Metabolic Syndrome and Atherosclerosis in Nondiabetic Postmenopausal Women
The aim of this chapter is to analyse and critically appraise current knowledge regarding the effect of menopause on metabolic syndrome (MetS) and its components, as well as on the risk of atherosclerosis and cardiovascular disease (CVD). Transition to menopause is characterised by a decrease in oestrogen concentrations, relative androgen excess and a decrease in sex hormone-binding globulin concentrations, which are accompanied by changes in fat tissue distribution and increased prevalence of central obesity, insulin resistance and MetS. Some of the individual components of MetS seem to be affected by menopause per se, such as disorders of glucose metabolism, while some others seem to be the result of increased central obesity and insulin resistance, such as hypertension. The lipid profile worsens during the menopausal transition, but whether this phenomenon is irrespective of age, body mass index and central obesity is inconclusive. The presence of MetS appears to increase the risk of CVD after menopause. Surgical menopause is strongly associated with a higher incidence of MetS and increased risk for CVD. Bearing in mind that most women will spend more than one-third of their lifespan in the menopausal status, public health strategies should encourage women to maintain normal body weight during the transition to post-reproductive life, in an attempt to counteract the consequences of both chronological and ovarian ageing.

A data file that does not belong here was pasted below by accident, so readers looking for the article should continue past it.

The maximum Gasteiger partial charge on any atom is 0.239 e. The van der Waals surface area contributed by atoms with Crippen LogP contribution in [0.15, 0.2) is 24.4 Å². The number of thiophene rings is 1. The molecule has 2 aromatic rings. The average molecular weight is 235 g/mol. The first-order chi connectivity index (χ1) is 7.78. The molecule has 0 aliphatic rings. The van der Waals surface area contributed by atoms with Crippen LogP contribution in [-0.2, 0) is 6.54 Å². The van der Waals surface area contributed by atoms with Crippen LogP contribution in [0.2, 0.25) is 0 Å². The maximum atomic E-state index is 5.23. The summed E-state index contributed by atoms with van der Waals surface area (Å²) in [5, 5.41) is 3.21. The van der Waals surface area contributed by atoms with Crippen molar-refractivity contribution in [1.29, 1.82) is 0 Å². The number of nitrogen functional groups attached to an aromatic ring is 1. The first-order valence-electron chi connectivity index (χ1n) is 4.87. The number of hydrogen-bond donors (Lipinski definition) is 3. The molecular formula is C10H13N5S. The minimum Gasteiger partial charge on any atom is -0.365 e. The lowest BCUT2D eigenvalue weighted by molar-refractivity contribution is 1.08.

KeywordsMenopause Metabolic syndrome Obesity Atherosclerosis Cardiovascular disease
None to declare.
- 1.Alberti KG, Eckel RH, Grundy SM, et al. Harmonizing the metabolic syndrome: a joint interim statement of the International Diabetes Federation Task Force on Epidemiology and Prevention; National Heart, Lung, and Blood Institute; American Heart Association; World Heart Federation; International Atherosclerosis Society; and International Association for the Study of Obesity. Circulation. 2009;120:1640–5.PubMedCrossRefGoogle Scholar
- 9.Park YW, Zhu S, Palaniappan L, Heshka S, Carnethon MR, Heymsfield SB. The metabolic syndrome: prevalence and associated risk factor findings in the US population from the Third National Health and Nutrition Examination Survey, 1988–1994. Arch Intern Med. 2003;163:427–36.PubMedPubMedCentralCrossRefGoogle Scholar
- 44.Benjamin EJ, Blaha MJ, Chiuve SE, et al.; American Heart Association Statistics Committee and Stroke Statistics Subcommittee. Heart disease and stroke statistics-2017 update: a report from the American Heart Association. Circulation. 2017;135:e146–603.Google Scholar
- 48.Qiuping G, Burt VL, Paulose-Ram R, Charles F. Dillon gender differences in hypertension treatment, drug utilization patterns, and blood pressure control among US adults with hypertension: data from the National Health and Nutrition Examination Survey 1999–2004. Am J Hypertens. 2008;21:789–98.CrossRefGoogle Scholar
- 70.Muka T, Oliver-Williams C, Kunutsor S, et al. Association of age at onset of menopause and time since onset of menopause with cardiovascular outcomes, intermediate vascular traits, and all-cause mortality: a systematic review and meta-analysis. JAMA Cardiol. 2016;1:767–76.PubMedCrossRefGoogle Scholar